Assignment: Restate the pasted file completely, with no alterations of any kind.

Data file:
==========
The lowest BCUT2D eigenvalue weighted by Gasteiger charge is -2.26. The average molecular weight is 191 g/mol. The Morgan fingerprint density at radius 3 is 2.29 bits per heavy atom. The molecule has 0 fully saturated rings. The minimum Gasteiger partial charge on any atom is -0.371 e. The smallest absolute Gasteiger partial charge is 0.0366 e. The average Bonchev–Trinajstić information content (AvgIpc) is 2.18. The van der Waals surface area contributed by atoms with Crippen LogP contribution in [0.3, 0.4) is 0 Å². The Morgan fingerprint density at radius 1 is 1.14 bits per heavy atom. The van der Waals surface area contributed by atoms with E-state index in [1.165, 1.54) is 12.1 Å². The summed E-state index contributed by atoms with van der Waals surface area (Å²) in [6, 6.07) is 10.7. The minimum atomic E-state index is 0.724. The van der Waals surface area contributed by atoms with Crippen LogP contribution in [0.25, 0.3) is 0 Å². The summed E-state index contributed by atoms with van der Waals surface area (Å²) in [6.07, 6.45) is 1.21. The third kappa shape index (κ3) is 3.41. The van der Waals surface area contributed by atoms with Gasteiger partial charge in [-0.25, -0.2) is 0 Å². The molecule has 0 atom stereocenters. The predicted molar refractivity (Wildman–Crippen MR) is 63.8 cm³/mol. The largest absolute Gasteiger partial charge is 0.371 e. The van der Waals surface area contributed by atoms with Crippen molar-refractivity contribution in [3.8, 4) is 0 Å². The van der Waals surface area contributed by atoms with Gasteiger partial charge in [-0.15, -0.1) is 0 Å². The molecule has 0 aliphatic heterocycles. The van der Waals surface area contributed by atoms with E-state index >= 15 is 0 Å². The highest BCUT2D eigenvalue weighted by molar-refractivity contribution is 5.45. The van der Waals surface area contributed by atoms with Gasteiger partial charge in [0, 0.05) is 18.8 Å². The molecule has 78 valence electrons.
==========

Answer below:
The lowest BCUT2D eigenvalue weighted by Gasteiger charge is -2.26. The average molecular weight is 191 g/mol. The Morgan fingerprint density at radius 3 is 2.29 bits per heavy atom. The molecule has 0 fully saturated rings. The minimum Gasteiger partial charge on any atom is -0.371 e. The smallest absolute Gasteiger partial charge is 0.0366 e. The average Bonchev–Trinajstić information content (AvgIpc) is 2.18. The van der Waals surface area contributed by atoms with Crippen LogP contribution in [0.3, 0.4) is 0 Å². The Morgan fingerprint density at radius 1 is 1.14 bits per heavy atom. The van der Waals surface area contributed by atoms with E-state index in [1.165, 1.54) is 12.1 Å². The summed E-state index contributed by atoms with van der Waals surface area (Å²) in [6, 6.07) is 10.7. The minimum atomic E-state index is 0.724. The van der Waals surface area contributed by atoms with Crippen LogP contribution in [0.25, 0.3) is 0 Å². The summed E-state index contributed by atoms with van der Waals surface area (Å²) in [6.07, 6.45) is 1.21. The third kappa shape index (κ3) is 3.41. The van der Waals surface area contributed by atoms with Gasteiger partial charge in [-0.25, -0.2) is 0 Å². The molecule has 0 atom stereocenters. The predicted molar refractivity (Wildman–Crippen MR) is 63.8 cm³/mol. The largest absolute Gasteiger partial charge is 0.371 e. The van der Waals surface area contributed by atoms with Crippen molar-refractivity contribution in [3.8, 4) is 0 Å². The van der Waals surface area contributed by atoms with Gasteiger partial charge in [-0.15, -0.1) is 0 Å². The molecule has 0 aliphatic heterocycles. The van der Waals surface area contributed by atoms with E-state index >= 15 is 0 Å². The highest BCUT2D eigenvalue weighted by molar-refractivity contribution is 5.45. The van der Waals surface area contributed by atoms with Gasteiger partial charge in [0, 0.05) is 18.8 Å². The molecule has 78 valence electrons.